Why Should Building an Emergency Fund Be a Financial Priority?

by Sean Finucane on April 23, 2020 · 0 comments

Saving money is a good goal to have, especially when the world is reeling from the COVID-19 crisis. But beyond that, making sure you have adequate funding set aside for an emergency fund should always be a financial priority. Whether you’ve been putting it off or you’re just getting started, here are a few good reasons why your emergency fund should be your top financial priority.

Replacing Lost Income From Your Job

There are countless reasons why you could be out of work. Maybe you’re in a waiting period between leaving your last job and starting your next one. You might be in the start-up phases of your own business without any supplemental income. Or maybe you’ve just had surgery and you’re on temporary disability leave. And while something like temporary disability does entitle you to two-thirds of your normal income, sometimes it’s just not enough. Having an emergency fund in place ensures that you have enough money to pay for your regular expenses and maybe a little extra during the period when you may not be working. It’s easy enough to tell yourself you’ll be fine with just a credit card, but what happens when your bill is due? Having your emergency fund as a backup to replace some of your steady income is crucial in these situations.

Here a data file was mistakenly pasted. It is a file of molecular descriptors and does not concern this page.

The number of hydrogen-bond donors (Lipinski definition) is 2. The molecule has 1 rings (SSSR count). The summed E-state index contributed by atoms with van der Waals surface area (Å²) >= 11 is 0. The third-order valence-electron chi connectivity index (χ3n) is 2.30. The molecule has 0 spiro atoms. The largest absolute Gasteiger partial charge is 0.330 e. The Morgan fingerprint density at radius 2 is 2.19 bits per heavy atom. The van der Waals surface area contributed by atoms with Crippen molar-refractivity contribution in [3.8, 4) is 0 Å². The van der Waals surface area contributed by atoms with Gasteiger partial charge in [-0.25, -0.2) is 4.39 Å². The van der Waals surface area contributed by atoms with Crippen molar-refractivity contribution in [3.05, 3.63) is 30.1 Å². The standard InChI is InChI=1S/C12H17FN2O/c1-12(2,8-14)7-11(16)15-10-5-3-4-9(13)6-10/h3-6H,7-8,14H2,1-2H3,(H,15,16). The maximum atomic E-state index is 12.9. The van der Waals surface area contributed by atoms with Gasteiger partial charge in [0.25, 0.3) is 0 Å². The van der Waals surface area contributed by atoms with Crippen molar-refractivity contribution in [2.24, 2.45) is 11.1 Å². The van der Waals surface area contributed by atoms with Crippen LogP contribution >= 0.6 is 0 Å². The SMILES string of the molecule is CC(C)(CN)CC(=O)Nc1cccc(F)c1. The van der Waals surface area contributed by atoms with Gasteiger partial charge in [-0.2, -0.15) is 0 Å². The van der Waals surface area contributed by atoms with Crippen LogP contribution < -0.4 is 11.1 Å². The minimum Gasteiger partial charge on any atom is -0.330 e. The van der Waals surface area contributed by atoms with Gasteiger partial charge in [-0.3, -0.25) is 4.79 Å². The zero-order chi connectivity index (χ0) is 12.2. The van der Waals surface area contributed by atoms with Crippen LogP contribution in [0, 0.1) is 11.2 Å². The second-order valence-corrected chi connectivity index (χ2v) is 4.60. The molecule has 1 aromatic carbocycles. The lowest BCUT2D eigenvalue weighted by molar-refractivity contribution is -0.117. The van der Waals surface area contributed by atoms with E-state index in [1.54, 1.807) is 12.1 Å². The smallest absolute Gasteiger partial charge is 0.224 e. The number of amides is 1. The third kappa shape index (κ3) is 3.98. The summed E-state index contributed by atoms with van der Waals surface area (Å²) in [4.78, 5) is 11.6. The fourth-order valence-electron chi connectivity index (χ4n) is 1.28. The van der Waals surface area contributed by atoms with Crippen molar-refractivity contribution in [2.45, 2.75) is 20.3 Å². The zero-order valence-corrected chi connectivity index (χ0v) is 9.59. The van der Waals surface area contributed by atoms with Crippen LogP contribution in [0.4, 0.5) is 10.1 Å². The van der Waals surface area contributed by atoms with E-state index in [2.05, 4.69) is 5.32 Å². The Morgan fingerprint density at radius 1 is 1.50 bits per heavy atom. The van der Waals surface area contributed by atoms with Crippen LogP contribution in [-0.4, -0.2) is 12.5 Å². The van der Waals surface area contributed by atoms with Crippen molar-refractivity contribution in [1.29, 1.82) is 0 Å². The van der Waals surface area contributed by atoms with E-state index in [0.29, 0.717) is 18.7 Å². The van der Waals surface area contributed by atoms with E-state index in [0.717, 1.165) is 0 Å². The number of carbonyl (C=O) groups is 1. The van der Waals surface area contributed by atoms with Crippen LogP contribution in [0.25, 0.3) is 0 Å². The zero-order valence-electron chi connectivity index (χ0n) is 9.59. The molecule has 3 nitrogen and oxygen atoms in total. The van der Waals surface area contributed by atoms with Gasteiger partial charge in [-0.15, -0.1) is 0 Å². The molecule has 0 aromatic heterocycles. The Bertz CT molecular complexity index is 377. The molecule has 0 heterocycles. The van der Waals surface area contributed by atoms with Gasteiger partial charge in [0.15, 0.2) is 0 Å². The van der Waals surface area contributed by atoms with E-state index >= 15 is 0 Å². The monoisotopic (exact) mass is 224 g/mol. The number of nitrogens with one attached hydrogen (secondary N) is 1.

Paying Out-of-Network Medical Expenses

As painful as it can be, sometimes it’s necessary to go out-of-network for certain medical services. When 25,000 Americans suffer from ankle sprains on any given day, not all of them are going to get injured in their backyards. Whether you’re in an unfamiliar place or you need a specialist whose services aren’t covered by your insurance, the bill is going to make its way to your door all the same. In the event that you do need to go out-of-network, your emergency fund could be the saving grace that keeps you from accumulating unwanted medical debt. While it’s always a good idea to see what kind of repayment options the billing hospital provides, having that emergency fund at the ready can provide some much-needed peace of mind.

Covering Unexpected Home Repairs

As far as unforeseen expenses, home damages are pretty frequently included. Natural disasters like hurricanes, tornadoes, earthquakes, and floods can wreak havoc on your home in the blink of an eye. Next thing you know, you’re paying for a new roof and refinishing your waterlogged basement. While home insurance can usually cover the bulk of these repairs, an emergency fund provides some extra peace of mind. And in the event that your insurance won’t cover a portion of the repair costs, that same fund can help you make ends meet without draining your checking account. Now your new roof will be a relief instead of a source of unnecessary stress for you.

Saving for Retirement

Of course, if there aren’t any emergencies for you to use your funds on, it’s a good nest egg to help you save up for retirement. You’ll be able to cover expenses for things like housing and health insurance, which may have previously been provided by your employer. And considering the median loss for health care fraud was over $1 million in 2017 alone, paying your own way can definitely have its benefits. While your emergency fund might not cover all of your retirement expenses, it’s important to start thinking about how you’re going to fund that period of your life. The sooner you can start your nest egg, the better.

Building an emergency fund can help you in so many ways. The ones we covered today are just a few of them. If you want to ensure financial stability in the face of unexpected emergencies, start your fund now.

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